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Loved poet could spin good yarn

MAN OF THE LAND: The late Geoff Elliott.
MAN OF THE LAND: The late Geoff Elliott. Contributed

TRAGEDY reunited the few of us left from Cannon Hill, on February 6 as we gathered to pay our last respects to Geoffrey James Elliott who passed away on January 30.

The chapel overflowed with mourners for Geoff, among them, family, friends, livestock agents, buyers, stockmen, fellow poets, representatives of the film and entertainment industry and RM Williams.

Almost everyone went to a wake held in his honour at the home of his dearest friends, Don and Judy Ross and family. Under Geoff's instructions, we did our best to have a good time under difficult circumstances.

One thing that touched my heart was the attendance of a young doctor and her mother who had met Geoff through me on not more than a dozen occasions, a tribute to his magnetic personality.

The ladies told me they felt they had known him for years and considered him their friend, such was the attraction of this good man.

Geoff was a well-respected identity in the tight-knit community that was Cannon Hill.

Together with his father Jim and his grandfather, they proudly claimed a hundred years of service to the Vesty company as stockmen and buyers.

Geoff started as a clerk on the slaughter floor - with instructions from his father to inspect the cattle in the yards and put a weight on them, check the weight off the scales and, when he perfected this, he would learn to be a buyer.

Jim sent him pencilling with the best of Vesty's buyers to complete his initial training and then turned him loose with the cheque book. Geoff did justice to Jim's confidence and went on to buy many cattle for the company.

Geoff moved on to a position of pastoral inspector on Banka Banka station in the Territory and, while there, took a great interest in the customs of the Aboriginal people on the station.

In keeping with his insatiable quest for knowledge of Australia, its history, geography and its people - Geoff became something of an authority on all of this, which is vividly depicted in many of the wonderful poems he wrote.

By the time Geoff and I met in 1972, he had finished his adventure in the Territory, been to the USA and, ready for the next chapter, was working on the set of the Ben Hall TV series as a wrangler, riding double and extra.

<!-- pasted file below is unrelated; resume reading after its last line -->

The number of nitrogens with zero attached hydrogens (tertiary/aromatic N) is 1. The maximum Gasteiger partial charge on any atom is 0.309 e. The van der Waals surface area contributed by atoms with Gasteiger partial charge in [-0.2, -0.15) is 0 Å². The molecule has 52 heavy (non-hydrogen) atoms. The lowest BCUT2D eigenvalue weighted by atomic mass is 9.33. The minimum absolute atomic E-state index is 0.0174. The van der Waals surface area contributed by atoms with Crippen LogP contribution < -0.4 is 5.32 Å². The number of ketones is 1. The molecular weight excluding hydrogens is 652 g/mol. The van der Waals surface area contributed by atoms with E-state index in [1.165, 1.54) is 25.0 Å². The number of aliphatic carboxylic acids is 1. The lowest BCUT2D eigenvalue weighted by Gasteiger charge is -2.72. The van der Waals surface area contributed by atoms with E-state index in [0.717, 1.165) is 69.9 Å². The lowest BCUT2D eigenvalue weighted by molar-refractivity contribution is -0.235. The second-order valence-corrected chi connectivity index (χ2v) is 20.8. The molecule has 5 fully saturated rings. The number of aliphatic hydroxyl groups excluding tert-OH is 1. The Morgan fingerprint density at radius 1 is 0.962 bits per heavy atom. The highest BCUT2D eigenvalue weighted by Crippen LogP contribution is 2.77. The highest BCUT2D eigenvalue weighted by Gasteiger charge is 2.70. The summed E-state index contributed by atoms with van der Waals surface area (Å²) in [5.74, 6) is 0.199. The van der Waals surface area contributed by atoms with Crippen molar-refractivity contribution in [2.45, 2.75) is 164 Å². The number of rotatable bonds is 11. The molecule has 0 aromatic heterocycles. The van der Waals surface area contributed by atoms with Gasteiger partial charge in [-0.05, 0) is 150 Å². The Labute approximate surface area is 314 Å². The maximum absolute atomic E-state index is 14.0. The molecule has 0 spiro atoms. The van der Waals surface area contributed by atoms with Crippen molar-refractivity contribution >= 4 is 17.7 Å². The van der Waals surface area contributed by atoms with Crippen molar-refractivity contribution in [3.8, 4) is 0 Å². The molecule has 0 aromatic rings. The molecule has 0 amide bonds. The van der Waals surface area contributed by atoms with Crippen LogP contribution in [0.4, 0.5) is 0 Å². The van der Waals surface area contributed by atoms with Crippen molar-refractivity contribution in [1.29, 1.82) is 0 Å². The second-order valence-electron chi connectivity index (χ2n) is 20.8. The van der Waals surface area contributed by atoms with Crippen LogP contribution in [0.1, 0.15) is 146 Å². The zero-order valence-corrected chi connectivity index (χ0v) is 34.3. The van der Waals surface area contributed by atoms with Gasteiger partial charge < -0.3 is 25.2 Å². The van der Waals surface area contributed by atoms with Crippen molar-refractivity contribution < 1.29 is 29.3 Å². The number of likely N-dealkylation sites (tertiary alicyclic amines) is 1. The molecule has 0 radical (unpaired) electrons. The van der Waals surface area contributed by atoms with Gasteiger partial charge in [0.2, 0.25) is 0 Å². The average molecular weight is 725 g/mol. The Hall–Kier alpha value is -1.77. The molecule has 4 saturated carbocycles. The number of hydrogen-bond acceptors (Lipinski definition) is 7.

This interest urged him to write a screenplay of his own and have many more experiences in the entertainment world.

Eventually Geoff tried hard to settle into an urban lifestyle, buying a truck (it had to be a Mack, nothing else would do). However once again, this would lead him back to the bush carting grain and sugar.

Once more he tried normality when he traded down to a light delivery trucking operation that was tolerable for a while but again he moved on.

A picture-book 220-acre block on the Brisbane River at Fernvale became his home where this multi-talented man could explore his passion for timber, building many pieces that could only be described as masterpieces (what most would see as firewood Geoff saw as the arm of an ornate rocking chair or an intricate jewellery box).

Most of these pieces were gifts to his family and friends and, along with exquisite finely plaited bridles, hang proudly on display in their homes.

Geoff had a remarkable grasp of the English language, a tremendous vocabulary and the talent and wisdom to record his experiences into a fabulous collection of poems.

His last request was that they be published; with the tenacity of his closest friends this will happen and all of you may have the opportunity to enjoy the magic of his talent, his humour and his deep appreciation of our country and its inhabitants.

For many years Geoff and I have worked together drafting the prime beef cattle at the RNA (the Ekka) - we do it for the sake of tradition as many of our Cannon Hill predecessors have before us.

I will continue, however it will not be quite the same without him. We were a double act, working to our best all day and socialising well past our best each night, taking particular care to flirt with all of the girls so as to not be thought of as discriminatory (harmless as we may have been, it was all good fun).

Geoff once described himself to me as a very average student in school.

I found that hard to believe, as he was highly intelligent with a tremendous thirst for knowledge on many subjects but, like so many of us, his real education was in the school of life and his life was full, experiencing so much along the way with an almost uncanny ability to truly observe and see so much that others might miss.

He was gifted with a unique sense of humour and could spin a yarn better than any I've known before and doubt I will see again.

To sum Geoffrey up, I would say he was a talented, intelligent man with great dexterity and imagination, a pedantic perfectionist with the good grace to forgive those of us who could not be and the generosity to regard it as his duty to educate us if possible.

To simply make our day happier by his presence, he could always make people laugh; he lived his life by his terms.

I truly hope I have done justice to a good mate who will be mourned for the rest of our lives.

Topics:  bush poet obituary